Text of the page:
When our work as the engineering consultant is done, the project has really only just begun since the municipality has to select a contractor to build the water, wastewater or stormwater design solution we’ve developed. The procurement process is one of the most challenging and important steps in a project and can have a significant impact on the project’s outcome. Traditional procurement involves a few can’t miss steps, including advertising the project, the pre-bid meeting and bid opening, the bid submission and review, and the final decision, and I’d argue that the first steps are the most significant in setting the project up for success.
The pre-bid meeting is typically conducted in person and requires all interested vendors to appear to receive the details about what the job entails. Sometimes the bid opening even includes a tour of the project site to clearly convey the scope of work. We join our client in the pre-bid meeting to relay pertinent information about what we’ve designed and our team typically gives a visual, in-person presentation to all interested contractors.
The pre-bid meeting and bid opening set the stage for the rest of the project. However, as we comply with social distancing guidelines and stay safer at home, the first steps of the procurement process look a little different these days. I recently chatted with three of my colleagues, Senior Engineers Justin Avent, Hal Humphrey and Tim O’Brien, to learn how they’re helping their clients navigate the procurement process during the pandemic and what they think the future of construction contracts looks like post-coronavirus.
Craig Parker: Each of you work with municipalities in different states. How are our clients keeping the bidding process moving forward during this time?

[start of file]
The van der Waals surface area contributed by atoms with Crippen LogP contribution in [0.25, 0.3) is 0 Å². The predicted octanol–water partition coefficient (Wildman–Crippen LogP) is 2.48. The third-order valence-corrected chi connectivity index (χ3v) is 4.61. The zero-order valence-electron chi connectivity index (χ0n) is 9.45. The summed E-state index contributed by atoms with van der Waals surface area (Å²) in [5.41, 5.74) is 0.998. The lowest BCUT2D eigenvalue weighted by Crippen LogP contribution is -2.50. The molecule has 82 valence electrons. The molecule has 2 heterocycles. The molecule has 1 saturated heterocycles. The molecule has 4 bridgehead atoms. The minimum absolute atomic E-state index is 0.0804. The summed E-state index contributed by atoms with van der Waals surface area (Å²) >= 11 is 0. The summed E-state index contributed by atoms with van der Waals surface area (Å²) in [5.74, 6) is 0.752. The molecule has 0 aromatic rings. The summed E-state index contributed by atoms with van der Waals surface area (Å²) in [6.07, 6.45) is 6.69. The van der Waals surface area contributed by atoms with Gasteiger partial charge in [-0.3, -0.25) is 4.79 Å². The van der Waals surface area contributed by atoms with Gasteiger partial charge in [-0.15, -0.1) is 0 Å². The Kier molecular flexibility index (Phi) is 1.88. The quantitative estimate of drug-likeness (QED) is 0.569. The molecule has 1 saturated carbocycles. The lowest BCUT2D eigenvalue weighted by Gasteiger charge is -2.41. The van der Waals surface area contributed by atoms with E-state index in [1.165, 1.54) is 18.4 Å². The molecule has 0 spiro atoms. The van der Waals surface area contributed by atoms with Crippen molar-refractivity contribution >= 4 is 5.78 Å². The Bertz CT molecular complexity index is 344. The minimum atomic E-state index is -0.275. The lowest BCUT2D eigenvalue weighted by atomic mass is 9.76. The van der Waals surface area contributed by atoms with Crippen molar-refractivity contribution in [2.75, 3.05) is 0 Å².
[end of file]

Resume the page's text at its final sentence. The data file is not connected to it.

Hal Humphrey: In recent years new technologies have helped streamline the bid opening and bidding process, however the pandemic has pushed us and our clients to more quickly embrace the programs. Here in Alabama, I work very closely with Jefferson County on a number of projects and they’re implementing a bid-management software called “QuestCDN.”
Quest houses all documents, addendums and plans, keeping everything in one central location. The software also allows contractors to print everything for themselves, ultimately saving the County printing costs which are non-reimbursable expenses.
Tim O’Brien: I work closely with the City of Dallas and while we haven’t implemented any new software on our current projects, we have relied on video. I recently visited the Southside Wastewater Treatment Plant and filmed my visit using my iPhone and a gimble, giving contractors a virtual tour and highlighting each item on the scope list. It was interesting to put myself in the contractor’s shoes as someone seeing the job site for the first time. It gave me a fresh perspective for the project!
Craig: That’s great to hear that we’re implementing new technologies and finding new ways to use existing ones to get the job done. I’ve also been a part of several pre-bid meetings that were done via video conference. At Gresham Smith we’re relying heavily on Microsoft Teams to meet with our clients and partners face-to-face and I know other organizations are using additional platforms as well.